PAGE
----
The Premier League has agreed a record £5.14bn TV Deal
Many United Kingdom politicians have called for more money, from the sale of domestic TV rights, to be put into grassroots football and the reduction ticket prices. Premier League chief executive Richard Scudamore retorted by stating that the EPL was a success story and not a charity: “We’re not set up for charitable purposes. We are set up to be the best football competition. I believe the Premier League is a great UK export and it attracts a whole lot of positive feelings about the UK. If you go and do any international survey, things like the Premier League, the BBC, the Queen, they are things that people feel are good about the UK.” Sports minister Helen Grant also described the Premier League as “a great British success story” but said the TV deal should bring “increased benefits to clubs lower down the football pyramid” and called for further investment in facilities and supporters “who are the bedrock of the clubs they follow. It is also vital that clubs are run responsibly and sustainably.”
Many fans though have described the deal as “obscene” and are adamant that some of this money must funnel down to reducing the ticket prices that are described as the most expensive in Europe. The average price for the cheapest ticket in the Bundesliga is £10.33 and the average cost of the lowest price adult season ticket is £207.22, compared to £28.30 and £467.95 respectively in the English Premier League. La Liga charge an average of £232.80 for their cheapest season ticket and Serie A charge £164.89. The problem is that because Spanish and Italian clubs include the price of corporate and VIP tickets in their general pricing structures, while English and German clubs don’t, it is impossible to compare the average cost of the highest priced tickets on a like-for-like basis. What is very apparent though, is that the average price of cheapest tickets in England has risen at almost twice the rate of the cost of living since 2011.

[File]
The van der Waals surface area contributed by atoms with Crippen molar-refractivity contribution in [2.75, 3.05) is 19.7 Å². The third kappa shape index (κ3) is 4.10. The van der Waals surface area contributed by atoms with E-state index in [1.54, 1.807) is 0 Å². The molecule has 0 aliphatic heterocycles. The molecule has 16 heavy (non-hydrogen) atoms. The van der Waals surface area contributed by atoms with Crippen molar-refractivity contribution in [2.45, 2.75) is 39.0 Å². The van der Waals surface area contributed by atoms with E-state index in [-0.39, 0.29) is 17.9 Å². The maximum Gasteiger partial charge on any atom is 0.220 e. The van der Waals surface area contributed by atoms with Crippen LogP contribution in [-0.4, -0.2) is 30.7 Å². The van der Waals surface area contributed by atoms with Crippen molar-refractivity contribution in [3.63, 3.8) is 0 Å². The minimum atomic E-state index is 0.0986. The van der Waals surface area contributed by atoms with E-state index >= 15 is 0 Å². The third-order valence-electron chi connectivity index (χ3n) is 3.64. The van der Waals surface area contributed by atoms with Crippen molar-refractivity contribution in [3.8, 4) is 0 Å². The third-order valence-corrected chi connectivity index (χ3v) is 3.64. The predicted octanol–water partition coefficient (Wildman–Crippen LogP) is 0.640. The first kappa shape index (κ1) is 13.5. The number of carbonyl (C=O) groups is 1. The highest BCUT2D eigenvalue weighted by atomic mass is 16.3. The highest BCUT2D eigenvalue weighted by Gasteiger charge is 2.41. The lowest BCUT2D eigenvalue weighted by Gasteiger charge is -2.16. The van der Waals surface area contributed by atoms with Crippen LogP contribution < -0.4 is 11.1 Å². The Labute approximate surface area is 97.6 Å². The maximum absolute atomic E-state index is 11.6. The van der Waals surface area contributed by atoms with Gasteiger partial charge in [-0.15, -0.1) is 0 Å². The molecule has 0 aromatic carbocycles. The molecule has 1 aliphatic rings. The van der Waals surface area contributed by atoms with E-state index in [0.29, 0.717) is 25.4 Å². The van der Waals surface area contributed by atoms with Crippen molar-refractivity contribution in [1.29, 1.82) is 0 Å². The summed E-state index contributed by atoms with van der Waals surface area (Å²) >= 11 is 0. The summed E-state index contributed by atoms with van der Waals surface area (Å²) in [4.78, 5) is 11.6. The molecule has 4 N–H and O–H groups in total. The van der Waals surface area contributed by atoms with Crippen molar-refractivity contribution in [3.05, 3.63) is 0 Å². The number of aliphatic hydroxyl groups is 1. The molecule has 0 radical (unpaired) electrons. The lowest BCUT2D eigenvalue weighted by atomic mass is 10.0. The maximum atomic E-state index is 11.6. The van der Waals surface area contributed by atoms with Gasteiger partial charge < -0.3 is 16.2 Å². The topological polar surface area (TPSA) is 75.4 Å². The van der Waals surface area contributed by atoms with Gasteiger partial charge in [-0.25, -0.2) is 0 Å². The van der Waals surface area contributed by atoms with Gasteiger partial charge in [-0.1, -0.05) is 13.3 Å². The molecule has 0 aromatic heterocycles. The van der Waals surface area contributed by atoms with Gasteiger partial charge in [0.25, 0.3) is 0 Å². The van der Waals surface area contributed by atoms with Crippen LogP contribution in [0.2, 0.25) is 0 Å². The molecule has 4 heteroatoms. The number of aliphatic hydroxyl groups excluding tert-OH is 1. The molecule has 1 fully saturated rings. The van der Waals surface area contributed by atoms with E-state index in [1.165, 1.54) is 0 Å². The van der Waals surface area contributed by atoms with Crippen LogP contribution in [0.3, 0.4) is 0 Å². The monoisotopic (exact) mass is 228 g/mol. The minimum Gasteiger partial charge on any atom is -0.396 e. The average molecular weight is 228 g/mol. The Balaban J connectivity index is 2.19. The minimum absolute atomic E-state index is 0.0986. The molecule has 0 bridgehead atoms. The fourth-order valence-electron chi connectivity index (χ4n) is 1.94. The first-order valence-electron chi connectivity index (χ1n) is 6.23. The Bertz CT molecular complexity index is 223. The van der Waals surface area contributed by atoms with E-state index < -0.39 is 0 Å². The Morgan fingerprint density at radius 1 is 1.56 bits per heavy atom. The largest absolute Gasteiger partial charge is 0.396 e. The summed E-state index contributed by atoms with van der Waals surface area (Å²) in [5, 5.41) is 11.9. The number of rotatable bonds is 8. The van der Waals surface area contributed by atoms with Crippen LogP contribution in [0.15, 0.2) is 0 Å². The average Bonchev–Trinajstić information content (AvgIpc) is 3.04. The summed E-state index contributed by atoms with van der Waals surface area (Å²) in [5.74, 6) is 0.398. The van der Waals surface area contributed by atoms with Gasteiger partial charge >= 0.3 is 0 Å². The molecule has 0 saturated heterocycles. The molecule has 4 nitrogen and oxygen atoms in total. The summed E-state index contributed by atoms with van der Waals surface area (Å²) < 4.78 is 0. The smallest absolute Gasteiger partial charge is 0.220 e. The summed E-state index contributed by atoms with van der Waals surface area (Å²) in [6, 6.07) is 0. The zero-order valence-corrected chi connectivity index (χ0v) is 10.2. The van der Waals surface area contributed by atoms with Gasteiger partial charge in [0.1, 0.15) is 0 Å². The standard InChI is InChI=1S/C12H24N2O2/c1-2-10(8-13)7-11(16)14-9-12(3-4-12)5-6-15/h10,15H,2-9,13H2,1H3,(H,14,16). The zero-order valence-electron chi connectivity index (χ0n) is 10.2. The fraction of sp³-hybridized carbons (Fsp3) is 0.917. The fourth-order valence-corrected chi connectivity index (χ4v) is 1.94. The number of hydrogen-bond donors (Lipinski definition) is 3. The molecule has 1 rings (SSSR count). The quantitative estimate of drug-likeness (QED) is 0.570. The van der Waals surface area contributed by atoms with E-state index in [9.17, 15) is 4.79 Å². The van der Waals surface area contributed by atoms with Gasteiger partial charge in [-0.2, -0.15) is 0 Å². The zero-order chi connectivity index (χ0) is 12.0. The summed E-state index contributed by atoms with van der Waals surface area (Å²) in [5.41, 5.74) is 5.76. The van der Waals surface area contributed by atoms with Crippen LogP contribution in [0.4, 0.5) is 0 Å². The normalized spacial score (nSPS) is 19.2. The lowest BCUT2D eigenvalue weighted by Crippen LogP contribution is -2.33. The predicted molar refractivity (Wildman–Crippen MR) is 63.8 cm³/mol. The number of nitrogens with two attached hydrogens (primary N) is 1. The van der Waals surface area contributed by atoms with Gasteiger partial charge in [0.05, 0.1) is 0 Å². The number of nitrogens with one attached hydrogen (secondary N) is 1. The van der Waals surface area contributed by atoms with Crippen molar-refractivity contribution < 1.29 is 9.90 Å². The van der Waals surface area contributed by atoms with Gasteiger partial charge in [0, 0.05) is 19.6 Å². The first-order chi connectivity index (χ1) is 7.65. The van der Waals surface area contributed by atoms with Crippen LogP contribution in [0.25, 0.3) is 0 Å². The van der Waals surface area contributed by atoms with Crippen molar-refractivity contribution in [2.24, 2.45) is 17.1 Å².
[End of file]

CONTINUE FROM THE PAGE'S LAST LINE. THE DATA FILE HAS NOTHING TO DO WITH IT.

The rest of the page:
Scudamore goes on to say that: “The Premier League, which was founded in 1992, is now being broadcast in 175 countries. In 1986 there was no one that wanted to broadcast football. There was not even a highlights programme. From the dark days of stadium disasters and other things, it’s an amazing rise.” As part of the current TV contract, the Premier League says it has invested £56m in grassroots football in each of the last three seasons but it is unclear how this will be affected by the new contract though and many are starting to feel that much more of this money must filter down.
Arsenal have the most expensive match-day ticket in the Premier League at £97, which is more than double the most expensive ticket at seven top-flight clubs. Hull, Leicester and West Ham charge £20 or less for their cheapest adult match-day ticket. Despite price rises this season, Premier League attendances are on the increase. The average crowd last season was 36,695 and grounds this season have been 95% full. Scudamore claimed attendances were the best since 1949-50 and defended the huge salaries some of the game’s stars earn. “Just like in the film industry or pop industry, or any talent industry, the talent gets paid a disproportionately high amount compared to other people in the business. We are in the entertainment industry. The stars that grace the fields in the Premier League are world stars. The fans want the best talent to come and play in the Premier League.”
Since the first TV rights auction for the 1992/97 EPL seasons were won for £191m there has been a constant increase with a real escalation since the arrival on the scene of BTsports in 2013: (1997/2001) £670m – (2001/2004) £1.2bn – (2004/2007) £1.024bn – (2007/2010) £1.707bn – (2010/2013) £1.773bn – (2013/2016) £3.018bn – (2016/2019) £5.136bn. Manchester United’s value on the New York Stock Exchange rose by almost 5% after the Premier League announcement on Tuesday, and shares closed at $17.03, up 77 cents. What’s happened in New York is evidence clubs are expecting their payday and Investors clearly believe this is a wise investment as a direct result of this announcement. A top football tipster won’t be predicting a change in practice anytime soon, but whilst few can argue that the Premier League is the best league in the world, many feel that the fans are at the heart of this success story and should not be forgotten!